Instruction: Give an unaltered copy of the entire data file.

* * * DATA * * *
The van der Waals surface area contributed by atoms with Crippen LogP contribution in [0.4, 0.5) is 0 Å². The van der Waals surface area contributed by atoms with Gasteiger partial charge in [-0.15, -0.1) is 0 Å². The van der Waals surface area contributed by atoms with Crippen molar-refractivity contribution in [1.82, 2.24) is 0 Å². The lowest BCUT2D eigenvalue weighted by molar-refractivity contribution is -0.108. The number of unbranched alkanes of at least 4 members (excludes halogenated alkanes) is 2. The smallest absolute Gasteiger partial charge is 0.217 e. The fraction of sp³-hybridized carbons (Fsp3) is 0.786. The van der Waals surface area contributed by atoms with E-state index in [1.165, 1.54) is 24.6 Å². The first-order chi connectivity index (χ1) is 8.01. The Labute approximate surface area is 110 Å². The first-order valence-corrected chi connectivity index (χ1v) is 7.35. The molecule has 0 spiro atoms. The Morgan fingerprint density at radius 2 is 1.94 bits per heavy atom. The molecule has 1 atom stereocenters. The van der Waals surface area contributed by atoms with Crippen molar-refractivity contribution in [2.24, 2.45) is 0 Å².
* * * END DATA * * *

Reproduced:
The van der Waals surface area contributed by atoms with Crippen LogP contribution in [0.4, 0.5) is 0 Å². The van der Waals surface area contributed by atoms with Gasteiger partial charge in [-0.15, -0.1) is 0 Å². The van der Waals surface area contributed by atoms with Crippen molar-refractivity contribution in [1.82, 2.24) is 0 Å². The lowest BCUT2D eigenvalue weighted by molar-refractivity contribution is -0.108. The number of unbranched alkanes of at least 4 members (excludes halogenated alkanes) is 2. The smallest absolute Gasteiger partial charge is 0.217 e. The fraction of sp³-hybridized carbons (Fsp3) is 0.786. The van der Waals surface area contributed by atoms with E-state index in [1.165, 1.54) is 24.6 Å². The first-order chi connectivity index (χ1) is 8.01. The Labute approximate surface area is 110 Å². The first-order valence-corrected chi connectivity index (χ1v) is 7.35. The molecule has 0 spiro atoms. The Morgan fingerprint density at radius 2 is 1.94 bits per heavy atom. The molecule has 1 atom stereocenters. The van der Waals surface area contributed by atoms with Crippen molar-refractivity contribution in [2.24, 2.45) is 0 Å².